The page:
Bill limiting trans students' sports participation passes Georgia Senate
State Senators on Thursday passed legislation that requires students to play on teams that match their assigned sex at birth.
Why it matters: This means transgender students would not be allowed to play on sport teams that match their gender identity.
What they’re saying: Republican Sen. Marty Harbin, the bill’s chief sponsor, said his legislation “is about fairness” and that it’s not fair for students who are born female to compete with students who are born male.
Opponents of such bills have pushed back on their stated motivations. Trans and nonbinary WNBA player Layshia Clarendon previously told Axios that many states don’t have transgender students participating in sports and have not seen any examples of transgender athletes dominating girls’ sports."
The other side: Democratic Sen. Michelle Au, a physician, said the legislation would lead to discrimination against transgender students, who she said face higher rates of suicidality.
- According to the Trevor Project’s 2021 National Survey on LGBTQ Youth Mental Health, 52% of transgender and nonbinary youth surveyed have considered taking their own lives.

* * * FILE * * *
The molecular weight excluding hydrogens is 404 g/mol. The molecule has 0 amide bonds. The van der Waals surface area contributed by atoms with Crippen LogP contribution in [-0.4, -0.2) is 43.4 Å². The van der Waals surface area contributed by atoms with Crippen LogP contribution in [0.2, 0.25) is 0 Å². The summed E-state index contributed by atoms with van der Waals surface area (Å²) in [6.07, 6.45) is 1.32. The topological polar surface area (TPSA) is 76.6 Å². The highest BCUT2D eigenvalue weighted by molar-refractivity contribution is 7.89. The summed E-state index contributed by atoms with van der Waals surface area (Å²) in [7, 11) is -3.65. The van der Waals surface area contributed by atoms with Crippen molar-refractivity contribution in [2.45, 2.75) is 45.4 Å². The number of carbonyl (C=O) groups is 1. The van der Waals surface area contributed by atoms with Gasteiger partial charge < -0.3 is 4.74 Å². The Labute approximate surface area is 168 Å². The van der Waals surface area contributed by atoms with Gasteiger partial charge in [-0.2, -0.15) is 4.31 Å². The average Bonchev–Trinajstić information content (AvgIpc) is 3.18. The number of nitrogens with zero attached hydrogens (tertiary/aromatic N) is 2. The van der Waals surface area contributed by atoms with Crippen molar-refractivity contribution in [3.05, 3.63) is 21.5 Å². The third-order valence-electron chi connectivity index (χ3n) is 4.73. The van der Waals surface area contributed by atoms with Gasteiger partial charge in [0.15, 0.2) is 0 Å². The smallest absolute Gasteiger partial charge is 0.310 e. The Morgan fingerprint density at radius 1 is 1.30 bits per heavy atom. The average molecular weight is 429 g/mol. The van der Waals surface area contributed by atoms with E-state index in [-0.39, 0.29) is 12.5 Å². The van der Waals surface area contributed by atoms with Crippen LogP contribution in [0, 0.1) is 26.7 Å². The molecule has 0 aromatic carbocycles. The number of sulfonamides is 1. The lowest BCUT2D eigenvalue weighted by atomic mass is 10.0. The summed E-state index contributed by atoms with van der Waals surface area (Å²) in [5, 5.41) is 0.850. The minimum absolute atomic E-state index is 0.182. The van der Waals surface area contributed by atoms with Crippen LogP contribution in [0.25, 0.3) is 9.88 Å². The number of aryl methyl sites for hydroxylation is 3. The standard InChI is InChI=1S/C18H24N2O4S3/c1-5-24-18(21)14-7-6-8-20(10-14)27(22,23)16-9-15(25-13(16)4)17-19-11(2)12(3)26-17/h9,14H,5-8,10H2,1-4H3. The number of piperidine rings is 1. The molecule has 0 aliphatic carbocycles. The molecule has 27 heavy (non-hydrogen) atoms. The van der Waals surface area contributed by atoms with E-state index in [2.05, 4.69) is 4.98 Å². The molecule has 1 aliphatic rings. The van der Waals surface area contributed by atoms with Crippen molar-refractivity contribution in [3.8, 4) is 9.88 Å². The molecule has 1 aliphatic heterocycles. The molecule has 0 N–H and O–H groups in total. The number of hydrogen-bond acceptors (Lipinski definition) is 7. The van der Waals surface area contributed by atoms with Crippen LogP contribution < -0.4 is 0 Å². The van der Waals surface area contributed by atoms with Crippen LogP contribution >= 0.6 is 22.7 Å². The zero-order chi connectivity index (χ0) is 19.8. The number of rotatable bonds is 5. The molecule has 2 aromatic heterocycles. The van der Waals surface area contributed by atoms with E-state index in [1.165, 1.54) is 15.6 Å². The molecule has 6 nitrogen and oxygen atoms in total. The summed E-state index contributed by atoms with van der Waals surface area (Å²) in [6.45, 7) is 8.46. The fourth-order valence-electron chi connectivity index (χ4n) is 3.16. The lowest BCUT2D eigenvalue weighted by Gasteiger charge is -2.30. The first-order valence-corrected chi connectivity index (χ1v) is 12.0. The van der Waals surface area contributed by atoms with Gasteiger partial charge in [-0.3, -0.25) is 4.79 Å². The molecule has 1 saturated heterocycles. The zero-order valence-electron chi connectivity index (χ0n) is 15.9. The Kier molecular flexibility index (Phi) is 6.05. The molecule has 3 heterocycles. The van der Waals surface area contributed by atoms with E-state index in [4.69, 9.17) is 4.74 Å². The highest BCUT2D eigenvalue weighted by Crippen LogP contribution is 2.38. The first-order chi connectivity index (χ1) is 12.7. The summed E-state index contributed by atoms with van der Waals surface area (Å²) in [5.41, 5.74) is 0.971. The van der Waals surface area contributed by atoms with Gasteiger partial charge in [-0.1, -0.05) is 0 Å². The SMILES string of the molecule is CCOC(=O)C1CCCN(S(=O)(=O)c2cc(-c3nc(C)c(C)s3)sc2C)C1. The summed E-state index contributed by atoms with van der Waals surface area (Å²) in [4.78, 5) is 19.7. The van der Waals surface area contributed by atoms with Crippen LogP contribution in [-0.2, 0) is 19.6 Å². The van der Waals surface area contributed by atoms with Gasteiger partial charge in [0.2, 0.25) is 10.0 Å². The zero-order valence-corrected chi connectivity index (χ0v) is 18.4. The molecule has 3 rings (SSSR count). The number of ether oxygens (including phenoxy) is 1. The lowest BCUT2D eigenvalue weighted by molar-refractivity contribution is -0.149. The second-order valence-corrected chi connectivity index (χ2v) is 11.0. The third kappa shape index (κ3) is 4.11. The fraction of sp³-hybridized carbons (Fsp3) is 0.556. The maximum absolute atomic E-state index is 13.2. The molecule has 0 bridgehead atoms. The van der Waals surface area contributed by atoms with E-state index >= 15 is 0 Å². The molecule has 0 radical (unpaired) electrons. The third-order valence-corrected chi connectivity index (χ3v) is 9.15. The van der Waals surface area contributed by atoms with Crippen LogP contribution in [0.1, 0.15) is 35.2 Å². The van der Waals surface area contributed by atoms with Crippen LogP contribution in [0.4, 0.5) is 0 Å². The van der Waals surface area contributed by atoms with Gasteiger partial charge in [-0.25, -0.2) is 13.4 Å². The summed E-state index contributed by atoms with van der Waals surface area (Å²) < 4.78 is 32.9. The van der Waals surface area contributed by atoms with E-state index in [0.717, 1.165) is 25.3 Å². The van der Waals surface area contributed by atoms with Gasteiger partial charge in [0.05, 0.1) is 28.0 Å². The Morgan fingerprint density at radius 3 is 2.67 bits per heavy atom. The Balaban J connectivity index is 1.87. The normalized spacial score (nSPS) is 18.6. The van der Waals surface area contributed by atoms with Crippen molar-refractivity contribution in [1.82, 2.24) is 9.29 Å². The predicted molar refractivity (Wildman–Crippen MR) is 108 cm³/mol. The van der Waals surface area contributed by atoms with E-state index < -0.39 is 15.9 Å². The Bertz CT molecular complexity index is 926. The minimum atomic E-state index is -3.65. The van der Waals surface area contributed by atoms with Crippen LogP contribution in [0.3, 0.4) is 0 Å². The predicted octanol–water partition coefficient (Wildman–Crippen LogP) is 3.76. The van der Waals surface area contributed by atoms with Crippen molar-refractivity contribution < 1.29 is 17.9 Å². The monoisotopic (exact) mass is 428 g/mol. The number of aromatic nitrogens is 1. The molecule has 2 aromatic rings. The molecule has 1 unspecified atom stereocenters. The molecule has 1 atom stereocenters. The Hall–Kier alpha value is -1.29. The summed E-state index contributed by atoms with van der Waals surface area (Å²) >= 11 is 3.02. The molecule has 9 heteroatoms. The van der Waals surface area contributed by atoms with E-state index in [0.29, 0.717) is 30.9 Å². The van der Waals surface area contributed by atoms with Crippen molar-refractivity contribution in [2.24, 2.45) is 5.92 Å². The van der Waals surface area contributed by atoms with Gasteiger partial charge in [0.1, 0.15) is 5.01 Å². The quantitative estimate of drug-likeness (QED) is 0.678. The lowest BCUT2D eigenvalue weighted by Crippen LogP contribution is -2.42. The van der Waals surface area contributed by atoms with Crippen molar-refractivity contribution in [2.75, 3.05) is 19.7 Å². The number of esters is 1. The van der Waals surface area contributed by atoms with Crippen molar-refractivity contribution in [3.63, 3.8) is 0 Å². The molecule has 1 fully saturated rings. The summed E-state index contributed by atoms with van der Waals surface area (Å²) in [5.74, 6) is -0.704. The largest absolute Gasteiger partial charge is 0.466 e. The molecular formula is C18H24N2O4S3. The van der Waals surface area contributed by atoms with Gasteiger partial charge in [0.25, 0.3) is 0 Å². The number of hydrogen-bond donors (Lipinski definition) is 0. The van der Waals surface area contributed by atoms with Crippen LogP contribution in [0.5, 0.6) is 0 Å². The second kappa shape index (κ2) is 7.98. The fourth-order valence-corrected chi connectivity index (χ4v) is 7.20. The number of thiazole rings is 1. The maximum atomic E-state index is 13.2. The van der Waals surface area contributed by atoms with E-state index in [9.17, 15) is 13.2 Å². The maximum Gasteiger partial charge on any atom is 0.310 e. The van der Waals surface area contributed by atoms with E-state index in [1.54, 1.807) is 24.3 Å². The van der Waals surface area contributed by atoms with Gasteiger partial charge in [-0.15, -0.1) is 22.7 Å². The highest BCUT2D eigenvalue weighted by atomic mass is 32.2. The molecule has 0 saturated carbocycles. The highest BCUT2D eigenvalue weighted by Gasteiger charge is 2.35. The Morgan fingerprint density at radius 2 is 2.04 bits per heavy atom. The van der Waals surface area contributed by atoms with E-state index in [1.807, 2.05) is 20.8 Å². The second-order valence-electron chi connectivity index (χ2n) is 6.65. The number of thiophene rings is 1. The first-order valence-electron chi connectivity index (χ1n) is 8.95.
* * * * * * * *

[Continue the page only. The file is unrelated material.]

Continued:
- “We are talking about children here,” she said. “We are talking about a bill that increases risk, stigmatizes and endangers children.”
Zoom out: 2021 saw a record number of anti-trans bills introduced in state legislatures. On Tuesday, Texas Gov. Greg Abbott ordered state agencies to investigate gender-affirming care for transgender children as child abuse.
- Medical experts and doctors fear an increase in mental health crises among transgender kids due to the dozens of bills introduced to criminalize gender-affirming health care.
The debate over the legislation took a personal turn when Sen. Sally Harrell spoke about her experience of being the mother of a transgender child.
- The Democratic senator said the legislation is “sloppy,” and that she and her child believe more recreational sports are needed in high school because so many students are excluded for various reasons.
- “I just want this to stop because this feels premature, and this feels judgmental,” she said.
What’s next: The bill now moves to the state House for consideration.
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